Muslim women in freedom fight
Zaitun is a veteran, even if she is still a high school senior. She can take you on in hand-to-hand combat, load and clean her weapon, and if need be, use it to kill.
Ms. Zaitun is a fighter in the Aceh Merdeka movement that is seeking independence from Indonesia. Leaders of Aceh Merdeka, or Free Aceh, won't say how many followers they have, or even how many women fight, but they say with some pride that they are "effective."
In this staunchly Muslim area, it might seem odd that women shoulder AK-47s, but Aceh has a tradition of female fighters. A woman named Cut Nyak Dhien was the fiercest of many Acehnese women who fought against Dutch colonizers. Captured in 1905, Ms. Dhien is an Indonesian hero today, though the generals in Jakarta are probably wishing Acehnese women weren't following in her footsteps.
One recent newspaper report noted that women were behind the kidnapping of an Indonesian soldier in Aceh. "After attending a pro-independence rally at a mosque, hundreds of women launched an operation against Indonesian soldiers," the Jakarta Post said.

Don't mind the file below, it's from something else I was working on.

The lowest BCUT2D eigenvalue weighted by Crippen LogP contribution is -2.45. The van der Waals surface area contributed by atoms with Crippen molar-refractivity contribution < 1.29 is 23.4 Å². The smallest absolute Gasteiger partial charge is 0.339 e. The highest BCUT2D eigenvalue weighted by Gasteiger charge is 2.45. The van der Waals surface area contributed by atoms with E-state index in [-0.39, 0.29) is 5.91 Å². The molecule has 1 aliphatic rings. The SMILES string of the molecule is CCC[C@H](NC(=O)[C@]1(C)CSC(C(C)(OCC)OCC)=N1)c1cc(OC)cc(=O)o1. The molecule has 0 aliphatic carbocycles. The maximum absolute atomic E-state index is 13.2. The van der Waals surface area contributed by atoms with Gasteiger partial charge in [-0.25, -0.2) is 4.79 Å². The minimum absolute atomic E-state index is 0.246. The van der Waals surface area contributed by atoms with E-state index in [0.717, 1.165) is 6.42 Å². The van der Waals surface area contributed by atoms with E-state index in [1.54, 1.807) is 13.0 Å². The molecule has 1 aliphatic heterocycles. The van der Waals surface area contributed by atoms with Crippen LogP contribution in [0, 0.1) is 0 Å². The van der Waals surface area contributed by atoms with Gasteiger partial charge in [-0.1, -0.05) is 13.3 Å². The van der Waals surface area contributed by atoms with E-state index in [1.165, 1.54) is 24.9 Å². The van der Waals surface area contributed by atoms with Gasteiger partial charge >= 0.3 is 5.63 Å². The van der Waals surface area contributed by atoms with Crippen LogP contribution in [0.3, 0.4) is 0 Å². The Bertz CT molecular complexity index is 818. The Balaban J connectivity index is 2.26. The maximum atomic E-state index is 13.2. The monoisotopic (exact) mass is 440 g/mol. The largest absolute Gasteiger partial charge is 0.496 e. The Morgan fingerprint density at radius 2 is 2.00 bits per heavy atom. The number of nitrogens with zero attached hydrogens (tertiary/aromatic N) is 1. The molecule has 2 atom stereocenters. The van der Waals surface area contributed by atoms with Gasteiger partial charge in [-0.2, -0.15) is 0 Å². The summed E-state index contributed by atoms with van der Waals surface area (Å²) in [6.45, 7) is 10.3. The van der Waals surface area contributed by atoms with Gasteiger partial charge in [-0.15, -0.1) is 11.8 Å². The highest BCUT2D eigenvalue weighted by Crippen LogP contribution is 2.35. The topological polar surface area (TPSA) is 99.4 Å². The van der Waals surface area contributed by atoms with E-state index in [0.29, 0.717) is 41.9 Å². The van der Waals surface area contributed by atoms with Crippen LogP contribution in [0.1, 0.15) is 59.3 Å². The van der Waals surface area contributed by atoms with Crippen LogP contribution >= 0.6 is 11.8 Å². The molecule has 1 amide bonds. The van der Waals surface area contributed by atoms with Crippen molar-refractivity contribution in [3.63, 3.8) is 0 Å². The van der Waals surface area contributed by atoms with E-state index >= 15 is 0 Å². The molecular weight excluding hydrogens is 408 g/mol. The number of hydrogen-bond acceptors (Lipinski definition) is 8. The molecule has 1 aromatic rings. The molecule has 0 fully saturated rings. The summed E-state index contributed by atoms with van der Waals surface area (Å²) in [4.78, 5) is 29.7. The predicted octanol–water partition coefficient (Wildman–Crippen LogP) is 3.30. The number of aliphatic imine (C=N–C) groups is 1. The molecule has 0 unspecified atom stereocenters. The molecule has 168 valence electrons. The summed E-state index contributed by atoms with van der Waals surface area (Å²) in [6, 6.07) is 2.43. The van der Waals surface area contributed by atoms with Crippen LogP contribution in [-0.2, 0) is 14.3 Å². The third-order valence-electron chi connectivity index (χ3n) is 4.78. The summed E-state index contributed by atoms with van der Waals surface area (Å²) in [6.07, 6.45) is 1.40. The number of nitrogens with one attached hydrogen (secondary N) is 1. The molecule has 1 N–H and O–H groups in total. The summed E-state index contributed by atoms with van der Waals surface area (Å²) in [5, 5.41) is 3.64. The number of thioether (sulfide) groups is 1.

Zaitun joined Aceh Merdeka because the Army has killed so many friends and family. She was trained by an Aceh Merdeka member who had been trained in Libya. "It was hard, but good," she says.
Fatimah joined because of more personal experience. Fatimah's parents disappeared after being taken by the Army in 1992. That year, she says, the Army also held her for months, repeatedly torturing and raping her. "There was no place else to go," she says of Aceh Merdeka.
Zaitun usually transports weapons. A compact woman who fastens her veil with a gold pin in the shape of an Acehnese dagger, she made her last courier run to West Aceh with two other women and three men. The military spotted them and gave chase. In the shootout that followed, one of her comrades was hit before they escaped. "We were afraid he might die," she says, "but he's fine now."